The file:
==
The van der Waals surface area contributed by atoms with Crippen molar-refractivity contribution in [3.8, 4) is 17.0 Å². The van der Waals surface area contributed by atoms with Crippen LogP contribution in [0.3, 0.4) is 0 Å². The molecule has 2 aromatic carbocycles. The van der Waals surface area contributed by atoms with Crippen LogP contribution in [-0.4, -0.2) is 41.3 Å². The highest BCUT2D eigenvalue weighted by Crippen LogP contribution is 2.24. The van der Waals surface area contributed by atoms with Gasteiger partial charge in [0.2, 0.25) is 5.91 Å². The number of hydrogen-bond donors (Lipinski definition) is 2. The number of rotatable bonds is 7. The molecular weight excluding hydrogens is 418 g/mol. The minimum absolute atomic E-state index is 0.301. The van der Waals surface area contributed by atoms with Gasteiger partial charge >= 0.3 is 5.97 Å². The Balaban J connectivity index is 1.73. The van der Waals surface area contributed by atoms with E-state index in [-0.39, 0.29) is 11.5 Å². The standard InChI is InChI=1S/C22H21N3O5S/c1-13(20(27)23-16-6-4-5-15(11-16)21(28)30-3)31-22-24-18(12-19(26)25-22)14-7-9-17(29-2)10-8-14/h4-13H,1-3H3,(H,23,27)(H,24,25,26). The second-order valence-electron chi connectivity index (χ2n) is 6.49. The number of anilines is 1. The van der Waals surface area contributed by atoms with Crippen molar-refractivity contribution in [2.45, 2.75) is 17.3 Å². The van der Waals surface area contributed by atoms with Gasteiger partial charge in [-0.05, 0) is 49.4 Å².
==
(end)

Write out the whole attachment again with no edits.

The van der Waals surface area contributed by atoms with Crippen molar-refractivity contribution in [3.8, 4) is 17.0 Å². The van der Waals surface area contributed by atoms with Crippen LogP contribution in [0.3, 0.4) is 0 Å². The molecule has 2 aromatic carbocycles. The van der Waals surface area contributed by atoms with Crippen LogP contribution in [-0.4, -0.2) is 41.3 Å². The highest BCUT2D eigenvalue weighted by Crippen LogP contribution is 2.24. The van der Waals surface area contributed by atoms with Gasteiger partial charge in [0.2, 0.25) is 5.91 Å². The number of hydrogen-bond donors (Lipinski definition) is 2. The number of rotatable bonds is 7. The molecular weight excluding hydrogens is 418 g/mol. The minimum absolute atomic E-state index is 0.301. The van der Waals surface area contributed by atoms with Gasteiger partial charge >= 0.3 is 5.97 Å². The Balaban J connectivity index is 1.73. The van der Waals surface area contributed by atoms with E-state index in [-0.39, 0.29) is 11.5 Å². The standard InChI is InChI=1S/C22H21N3O5S/c1-13(20(27)23-16-6-4-5-15(11-16)21(28)30-3)31-22-24-18(12-19(26)25-22)14-7-9-17(29-2)10-8-14/h4-13H,1-3H3,(H,23,27)(H,24,25,26). The second-order valence-electron chi connectivity index (χ2n) is 6.49. The number of anilines is 1. The van der Waals surface area contributed by atoms with Crippen molar-refractivity contribution in [2.45, 2.75) is 17.3 Å². The van der Waals surface area contributed by atoms with Gasteiger partial charge in [-0.05, 0) is 49.4 Å².